I confess I had never really heard of the fearsome, primordial entity called Cthulhu before Scott’s Jugglinks on a really funny T-shirt that he bought, “Call of Snoophulhu.” (By the way, that male model with the tousled hair is a total hottie.) I got the Peanuts gag, of course; however, the sublime humor of combining Snoopy with Cthulhu escaped me- until some Pagan Buddies happened to mention “Cthulhu” while we were hanging the other night. “Hey, who is this ‘Cthulhu’ anyways,” I asked. They explained, and even pulled up some pictures for me (“Eew, don’t want to bring him home after the bar,” I thought). Anyway, now I “get” why “Snoopy as Cthulhu” makes an amusing and clever cartoon.
I conducted some research by looking up stuff on Wikipedia, as well as “Cthulhu, Images of” (the following presents a pop-culture representative sampling of interpretations of Cthulhu), all of which stimulates some interesting questions about “invented mythology” (such as, can “invented mythology” be as potent as “real mythology”? How does one distinguish “invented mythology” from “real mythology,” anyways?) More particularly, what intrigues me is the extent to which this fictional creation has taken on a “life of his own”- and the extent to which this frightening and intimidating being is nonetheless interpreted humorously.
The “dread Cthulhu” was created by the famous writer of the supernatural H. P. Lovecraft, in a 1920s’ short-story called “The Call of Cthulhu” (explaining the many satiric “takes” on the title). The being was some “ancient-beyond-measure” creature of malevolent intention, currently imprisoned beneath the sea, but whose inevitable liberation would surely spell destruction and misery for humanity. A portion of the world await the prospect with trepidation; while others abandon themselves to the worship of this ancient, terrifying being- who is famously depicted with a pulpy, octopus-head.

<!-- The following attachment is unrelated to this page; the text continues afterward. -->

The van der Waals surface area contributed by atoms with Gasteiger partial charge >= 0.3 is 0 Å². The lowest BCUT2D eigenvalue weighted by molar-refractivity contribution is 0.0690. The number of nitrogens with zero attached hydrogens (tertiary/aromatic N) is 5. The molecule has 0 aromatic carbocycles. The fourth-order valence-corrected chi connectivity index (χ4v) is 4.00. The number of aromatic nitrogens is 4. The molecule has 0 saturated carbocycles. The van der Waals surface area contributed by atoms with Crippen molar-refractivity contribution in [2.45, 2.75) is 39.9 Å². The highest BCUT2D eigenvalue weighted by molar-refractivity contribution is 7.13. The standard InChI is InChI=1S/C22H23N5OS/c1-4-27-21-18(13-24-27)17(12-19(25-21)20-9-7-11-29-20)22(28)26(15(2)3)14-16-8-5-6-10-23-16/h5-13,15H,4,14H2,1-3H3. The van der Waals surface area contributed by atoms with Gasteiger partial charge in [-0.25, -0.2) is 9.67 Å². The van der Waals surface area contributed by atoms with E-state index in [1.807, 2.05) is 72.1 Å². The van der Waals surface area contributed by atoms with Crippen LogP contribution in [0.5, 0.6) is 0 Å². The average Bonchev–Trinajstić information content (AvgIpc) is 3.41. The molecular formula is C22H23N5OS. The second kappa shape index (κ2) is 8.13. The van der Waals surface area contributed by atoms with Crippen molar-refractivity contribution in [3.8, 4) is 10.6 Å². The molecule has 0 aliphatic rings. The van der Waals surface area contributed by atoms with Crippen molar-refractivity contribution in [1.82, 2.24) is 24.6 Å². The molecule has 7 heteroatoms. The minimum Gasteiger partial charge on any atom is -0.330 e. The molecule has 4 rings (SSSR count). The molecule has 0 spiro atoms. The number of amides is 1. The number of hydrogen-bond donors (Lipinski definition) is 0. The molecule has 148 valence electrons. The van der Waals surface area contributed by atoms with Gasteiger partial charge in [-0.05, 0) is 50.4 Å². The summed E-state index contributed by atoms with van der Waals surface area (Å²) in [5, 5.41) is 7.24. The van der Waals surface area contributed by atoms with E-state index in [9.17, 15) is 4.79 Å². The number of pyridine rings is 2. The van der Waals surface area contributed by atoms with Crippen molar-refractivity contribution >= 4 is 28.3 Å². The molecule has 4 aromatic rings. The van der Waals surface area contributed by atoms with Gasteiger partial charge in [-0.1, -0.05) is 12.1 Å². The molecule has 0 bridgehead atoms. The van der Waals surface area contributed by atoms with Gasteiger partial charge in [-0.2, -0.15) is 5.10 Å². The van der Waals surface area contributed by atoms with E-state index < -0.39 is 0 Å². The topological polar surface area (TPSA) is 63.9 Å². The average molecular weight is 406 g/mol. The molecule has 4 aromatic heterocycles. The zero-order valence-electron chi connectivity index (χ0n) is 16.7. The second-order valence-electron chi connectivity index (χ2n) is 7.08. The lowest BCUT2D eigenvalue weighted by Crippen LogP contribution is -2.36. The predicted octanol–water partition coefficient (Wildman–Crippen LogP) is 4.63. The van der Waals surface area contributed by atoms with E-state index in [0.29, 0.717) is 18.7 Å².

Lovecraft went on to construct a fictional mythology around Cthulhu, called “the Cthulhu Mythos,” which expanded elsewhere into popular culture, inspiring role-playing games, films, music, fiction, and television, in an intriguing example of a fictional being invented as a magazine short-story, acquiring a literal mythic proportion of its own. However, for all that Cthulhu represents the terrifyingly primitive aspects of a dim and remote human past- he often is invoked in a quite amusing fashion (seen in the T-shirt cartoon discovered by Scott above), the humor deriving from the juxtaposition between supernatural horror and satiric silliness.
For instance, check out this “take” on the title of Lovecraft’s original story “The Call of Cthulhu”: imagined here as a Dr. Seuss children’s book. Sublime, meet the Ridiculous.
Or this, connecting Cthulhu with Richard Nixon and suggesting a Lovecraftian demon as a political candidate.
But perhaps the most famous (although possibly unconscious) take on the character is the sea-ghost Davy Jones, villain of the Pirates of the Caribbean movie-series- demonstrating that the sub-conscious mind can respond to both horrific fascination, as well as merry-minded foolishness, as long as it can find something provocative enough to stimulate its recesses.